What’s Right or Wrong
Published on April 11, 2020
The cattle, sheep and wool markets have all taken a hit lately, and it has been just another stress factor to go along with the COVID-19 virus. All of the experts say the next couple of weeks will be the tough ones for the virus. I’m not so sure of that, as I think Wyoming and the mountain states are behind the others. Colorado is ahead of us though.
If we think about all of the issues facing agriculture currently, you would think life would have to get better.
The parents in the country have it better, as they have a lot better place to turn the kids loose to play and help with the work. In town, when people go grocery shopping and if someone gets too close, they act like they want to stick a pitchfork in them.
Everyone is wearing masks like they are looking to rob a bank, quick stop or a stagecoach. Saying good morning to someone will get you a look that can freeze an icicle. In the past when one sneezed, someone always said, “Bless you.” Now you better run.
I can tell you, it’s not the time to be involved in a weekly newspaper with all of the price volatilely. An article written on Wednesday is old news on Thursday morning, especially about prices. All of the commodities are getting hammered and so are the farmers and ranchers out there.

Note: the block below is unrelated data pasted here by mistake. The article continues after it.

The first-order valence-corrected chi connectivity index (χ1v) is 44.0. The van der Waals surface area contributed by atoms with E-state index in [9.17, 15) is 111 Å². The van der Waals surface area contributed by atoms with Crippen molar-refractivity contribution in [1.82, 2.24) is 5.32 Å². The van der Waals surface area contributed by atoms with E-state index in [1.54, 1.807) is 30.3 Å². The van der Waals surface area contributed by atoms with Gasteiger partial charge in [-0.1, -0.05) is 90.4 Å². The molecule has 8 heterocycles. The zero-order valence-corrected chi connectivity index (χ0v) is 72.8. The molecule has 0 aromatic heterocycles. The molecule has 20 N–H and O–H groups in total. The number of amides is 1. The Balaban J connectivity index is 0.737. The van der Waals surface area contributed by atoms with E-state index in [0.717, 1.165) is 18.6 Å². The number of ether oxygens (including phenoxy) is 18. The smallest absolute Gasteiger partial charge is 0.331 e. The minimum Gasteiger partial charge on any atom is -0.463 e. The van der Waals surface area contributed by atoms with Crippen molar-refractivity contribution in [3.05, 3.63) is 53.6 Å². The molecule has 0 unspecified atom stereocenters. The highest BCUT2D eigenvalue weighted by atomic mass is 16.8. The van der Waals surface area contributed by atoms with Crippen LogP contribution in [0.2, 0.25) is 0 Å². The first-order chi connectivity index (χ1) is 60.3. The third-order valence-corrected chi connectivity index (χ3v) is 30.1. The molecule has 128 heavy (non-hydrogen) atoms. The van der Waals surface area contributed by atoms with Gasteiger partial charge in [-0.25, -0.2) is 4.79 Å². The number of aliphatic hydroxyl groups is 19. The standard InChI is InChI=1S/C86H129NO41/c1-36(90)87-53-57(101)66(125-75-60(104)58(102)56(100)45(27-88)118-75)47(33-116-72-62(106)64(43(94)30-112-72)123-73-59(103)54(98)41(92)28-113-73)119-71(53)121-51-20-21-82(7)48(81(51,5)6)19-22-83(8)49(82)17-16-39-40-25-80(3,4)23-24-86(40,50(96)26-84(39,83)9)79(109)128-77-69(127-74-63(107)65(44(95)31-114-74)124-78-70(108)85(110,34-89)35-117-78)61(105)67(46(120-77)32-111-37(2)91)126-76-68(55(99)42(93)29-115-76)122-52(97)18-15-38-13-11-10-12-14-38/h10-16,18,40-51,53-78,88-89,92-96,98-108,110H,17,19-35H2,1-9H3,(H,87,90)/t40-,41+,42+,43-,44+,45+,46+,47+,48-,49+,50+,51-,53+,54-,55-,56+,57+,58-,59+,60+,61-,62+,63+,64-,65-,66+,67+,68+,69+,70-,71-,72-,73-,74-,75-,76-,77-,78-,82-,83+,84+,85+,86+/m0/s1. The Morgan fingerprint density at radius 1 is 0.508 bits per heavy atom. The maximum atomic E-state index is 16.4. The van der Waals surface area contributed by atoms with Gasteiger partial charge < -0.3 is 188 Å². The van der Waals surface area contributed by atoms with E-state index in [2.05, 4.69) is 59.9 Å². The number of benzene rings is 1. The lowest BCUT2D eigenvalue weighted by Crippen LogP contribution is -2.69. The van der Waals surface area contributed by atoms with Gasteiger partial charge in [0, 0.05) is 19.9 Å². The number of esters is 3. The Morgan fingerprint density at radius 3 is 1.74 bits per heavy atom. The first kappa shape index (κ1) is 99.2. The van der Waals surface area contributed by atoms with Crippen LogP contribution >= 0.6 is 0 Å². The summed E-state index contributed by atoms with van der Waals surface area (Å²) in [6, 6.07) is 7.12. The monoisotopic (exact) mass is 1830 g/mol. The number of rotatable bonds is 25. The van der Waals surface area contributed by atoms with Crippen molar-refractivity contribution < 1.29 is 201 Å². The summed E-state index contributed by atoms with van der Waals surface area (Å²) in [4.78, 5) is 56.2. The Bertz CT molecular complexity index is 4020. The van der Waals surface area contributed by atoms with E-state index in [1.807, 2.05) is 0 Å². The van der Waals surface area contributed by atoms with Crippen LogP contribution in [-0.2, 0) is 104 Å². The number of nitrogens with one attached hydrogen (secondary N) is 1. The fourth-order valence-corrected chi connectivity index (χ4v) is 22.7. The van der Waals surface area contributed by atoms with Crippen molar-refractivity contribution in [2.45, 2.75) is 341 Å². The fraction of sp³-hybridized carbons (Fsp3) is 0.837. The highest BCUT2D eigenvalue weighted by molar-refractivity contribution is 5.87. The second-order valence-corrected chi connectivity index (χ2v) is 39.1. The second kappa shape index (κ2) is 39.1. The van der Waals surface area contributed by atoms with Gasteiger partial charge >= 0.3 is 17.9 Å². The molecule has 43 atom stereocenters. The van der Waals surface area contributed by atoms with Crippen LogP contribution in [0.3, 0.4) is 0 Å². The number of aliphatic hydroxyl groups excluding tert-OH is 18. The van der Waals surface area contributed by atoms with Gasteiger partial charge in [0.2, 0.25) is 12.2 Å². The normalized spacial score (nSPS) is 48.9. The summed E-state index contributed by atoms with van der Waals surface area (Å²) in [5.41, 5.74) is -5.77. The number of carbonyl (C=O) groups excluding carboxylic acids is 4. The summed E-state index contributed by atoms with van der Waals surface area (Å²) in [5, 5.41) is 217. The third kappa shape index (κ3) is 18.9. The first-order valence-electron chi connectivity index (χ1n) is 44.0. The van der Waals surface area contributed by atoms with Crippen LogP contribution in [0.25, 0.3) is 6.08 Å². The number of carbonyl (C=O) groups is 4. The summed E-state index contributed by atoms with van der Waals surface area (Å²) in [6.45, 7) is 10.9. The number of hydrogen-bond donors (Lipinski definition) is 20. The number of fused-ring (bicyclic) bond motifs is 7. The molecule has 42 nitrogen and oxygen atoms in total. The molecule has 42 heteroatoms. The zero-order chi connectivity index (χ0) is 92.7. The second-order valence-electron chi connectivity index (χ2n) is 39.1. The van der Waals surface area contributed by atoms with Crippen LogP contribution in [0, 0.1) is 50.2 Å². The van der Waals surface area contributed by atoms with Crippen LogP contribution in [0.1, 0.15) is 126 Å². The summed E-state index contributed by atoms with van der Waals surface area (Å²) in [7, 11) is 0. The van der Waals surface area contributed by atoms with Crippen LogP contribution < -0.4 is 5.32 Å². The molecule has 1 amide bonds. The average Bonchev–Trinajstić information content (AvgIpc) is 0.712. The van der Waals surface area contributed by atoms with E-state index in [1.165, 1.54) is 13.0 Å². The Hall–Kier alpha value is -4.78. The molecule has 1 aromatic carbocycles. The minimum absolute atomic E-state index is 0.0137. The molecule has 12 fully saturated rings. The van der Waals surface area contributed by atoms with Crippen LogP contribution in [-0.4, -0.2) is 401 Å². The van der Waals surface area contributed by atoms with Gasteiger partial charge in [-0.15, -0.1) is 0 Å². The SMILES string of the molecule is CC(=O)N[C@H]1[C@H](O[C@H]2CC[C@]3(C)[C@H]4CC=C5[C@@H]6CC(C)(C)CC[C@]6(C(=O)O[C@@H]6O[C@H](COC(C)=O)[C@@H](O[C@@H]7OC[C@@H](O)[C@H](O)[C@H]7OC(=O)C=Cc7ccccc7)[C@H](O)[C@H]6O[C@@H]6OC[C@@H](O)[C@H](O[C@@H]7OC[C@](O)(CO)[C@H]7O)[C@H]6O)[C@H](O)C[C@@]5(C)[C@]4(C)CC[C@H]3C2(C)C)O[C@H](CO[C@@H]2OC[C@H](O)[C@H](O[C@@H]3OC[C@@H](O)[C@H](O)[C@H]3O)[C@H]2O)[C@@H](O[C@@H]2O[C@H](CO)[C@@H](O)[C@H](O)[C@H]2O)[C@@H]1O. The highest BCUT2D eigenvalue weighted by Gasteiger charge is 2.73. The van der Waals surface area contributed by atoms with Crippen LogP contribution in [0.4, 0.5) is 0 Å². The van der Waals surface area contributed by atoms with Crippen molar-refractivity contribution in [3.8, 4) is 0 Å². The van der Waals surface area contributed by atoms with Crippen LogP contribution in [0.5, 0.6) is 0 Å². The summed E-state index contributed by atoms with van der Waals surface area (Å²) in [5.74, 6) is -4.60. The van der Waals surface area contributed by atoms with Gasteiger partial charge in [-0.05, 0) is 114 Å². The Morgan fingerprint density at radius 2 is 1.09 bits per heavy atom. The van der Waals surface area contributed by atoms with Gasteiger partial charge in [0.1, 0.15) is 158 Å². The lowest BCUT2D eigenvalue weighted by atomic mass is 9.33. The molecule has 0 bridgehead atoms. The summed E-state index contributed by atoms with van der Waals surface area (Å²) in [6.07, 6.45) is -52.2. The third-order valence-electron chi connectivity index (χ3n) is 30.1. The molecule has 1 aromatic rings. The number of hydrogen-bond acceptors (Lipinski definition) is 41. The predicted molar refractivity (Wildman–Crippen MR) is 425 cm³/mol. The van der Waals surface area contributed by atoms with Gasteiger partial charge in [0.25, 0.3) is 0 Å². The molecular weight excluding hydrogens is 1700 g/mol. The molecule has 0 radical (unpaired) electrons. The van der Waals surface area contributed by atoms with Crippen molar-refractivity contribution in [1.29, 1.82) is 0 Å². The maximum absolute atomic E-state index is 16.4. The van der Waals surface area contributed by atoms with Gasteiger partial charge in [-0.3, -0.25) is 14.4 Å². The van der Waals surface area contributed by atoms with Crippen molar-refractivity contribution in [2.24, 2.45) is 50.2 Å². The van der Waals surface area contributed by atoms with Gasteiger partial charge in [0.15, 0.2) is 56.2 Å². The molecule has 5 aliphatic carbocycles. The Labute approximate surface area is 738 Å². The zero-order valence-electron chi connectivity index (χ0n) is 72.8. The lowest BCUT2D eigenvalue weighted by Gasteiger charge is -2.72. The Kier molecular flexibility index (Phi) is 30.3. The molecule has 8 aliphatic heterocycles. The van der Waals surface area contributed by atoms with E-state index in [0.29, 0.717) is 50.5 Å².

We realize in these times of unknowns, people tend to buy more than they need, but that is human nature. This large amount of buying makes for a challenge keeping the grocery store shelves stocked. This domino effect hurts the suppliers and distribution centers.
The next big topic is beef prices. Ranchers and feeders are not doing well, but the meatpackers are doing well. We are all asking, “How can that be?”
The price of beef in the grocery meat case is high and still selling well. Someone said the packers are making money because they can.
Are they making the profits currently because of the current laws or regulations? Are they making the profits because of the method they use to buy fat cattle? Are they doing it illegally or because they can?
Congress is looking into the issue, hopefully something will come of it. We know the meat packing business is a hard business or we would see more meat processing plants, both medium and large sizes. Their labor issues are huge.
We know there are some successful medium processing plants out there with good customer loyalty and they must be profitable.
Do we need to totally redesign the beef chain? Is labeling one of the reasons? I don’t have the answers.
It seems there isn’t one answer for everything as the livestock organizations all have different reasons and answers of what to do. Who will Congress listen to? Are we, as livestock producers, so independent we can’t agree on anything? What should our fair share look like?
The quality of America’s cattle herds have improved so much in recent years it has helped establish new beef markets worldwide. The producers and the genetics people deserve the credit for that and a bigger share of the market.